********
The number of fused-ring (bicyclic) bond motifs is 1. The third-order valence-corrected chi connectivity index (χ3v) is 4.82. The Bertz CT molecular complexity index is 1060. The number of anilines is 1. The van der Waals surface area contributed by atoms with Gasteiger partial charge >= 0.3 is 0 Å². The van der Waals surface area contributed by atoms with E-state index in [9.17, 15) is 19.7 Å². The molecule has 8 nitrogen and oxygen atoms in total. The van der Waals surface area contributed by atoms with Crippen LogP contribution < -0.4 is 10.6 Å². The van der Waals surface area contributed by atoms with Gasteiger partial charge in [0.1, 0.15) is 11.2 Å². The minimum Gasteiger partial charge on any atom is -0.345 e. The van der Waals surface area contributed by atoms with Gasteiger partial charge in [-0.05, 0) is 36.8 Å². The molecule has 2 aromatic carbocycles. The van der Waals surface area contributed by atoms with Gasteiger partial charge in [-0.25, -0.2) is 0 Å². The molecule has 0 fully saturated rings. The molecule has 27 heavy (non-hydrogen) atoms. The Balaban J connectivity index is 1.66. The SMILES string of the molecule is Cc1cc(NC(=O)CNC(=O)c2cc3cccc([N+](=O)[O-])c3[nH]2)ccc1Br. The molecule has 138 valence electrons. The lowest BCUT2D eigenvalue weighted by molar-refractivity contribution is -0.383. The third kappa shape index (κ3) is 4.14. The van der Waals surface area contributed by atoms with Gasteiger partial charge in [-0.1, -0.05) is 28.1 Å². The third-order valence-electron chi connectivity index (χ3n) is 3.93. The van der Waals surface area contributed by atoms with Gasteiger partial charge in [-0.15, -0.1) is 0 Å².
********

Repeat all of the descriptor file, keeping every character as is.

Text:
The number of fused-ring (bicyclic) bond motifs is 1. The third-order valence-corrected chi connectivity index (χ3v) is 4.82. The Bertz CT molecular complexity index is 1060. The number of anilines is 1. The van der Waals surface area contributed by atoms with Gasteiger partial charge >= 0.3 is 0 Å². The van der Waals surface area contributed by atoms with E-state index in [9.17, 15) is 19.7 Å². The molecule has 8 nitrogen and oxygen atoms in total. The van der Waals surface area contributed by atoms with Crippen LogP contribution < -0.4 is 10.6 Å². The van der Waals surface area contributed by atoms with Gasteiger partial charge in [0.1, 0.15) is 11.2 Å². The minimum Gasteiger partial charge on any atom is -0.345 e. The van der Waals surface area contributed by atoms with Gasteiger partial charge in [-0.05, 0) is 36.8 Å². The molecule has 2 aromatic carbocycles. The van der Waals surface area contributed by atoms with Gasteiger partial charge in [-0.25, -0.2) is 0 Å². The molecule has 0 fully saturated rings. The molecule has 27 heavy (non-hydrogen) atoms. The Balaban J connectivity index is 1.66. The SMILES string of the molecule is Cc1cc(NC(=O)CNC(=O)c2cc3cccc([N+](=O)[O-])c3[nH]2)ccc1Br. The molecule has 138 valence electrons. The lowest BCUT2D eigenvalue weighted by molar-refractivity contribution is -0.383. The third kappa shape index (κ3) is 4.14. The van der Waals surface area contributed by atoms with Gasteiger partial charge in [-0.1, -0.05) is 28.1 Å². The third-order valence-electron chi connectivity index (χ3n) is 3.93. The van der Waals surface area contributed by atoms with Gasteiger partial charge in [-0.15, -0.1) is 0 Å².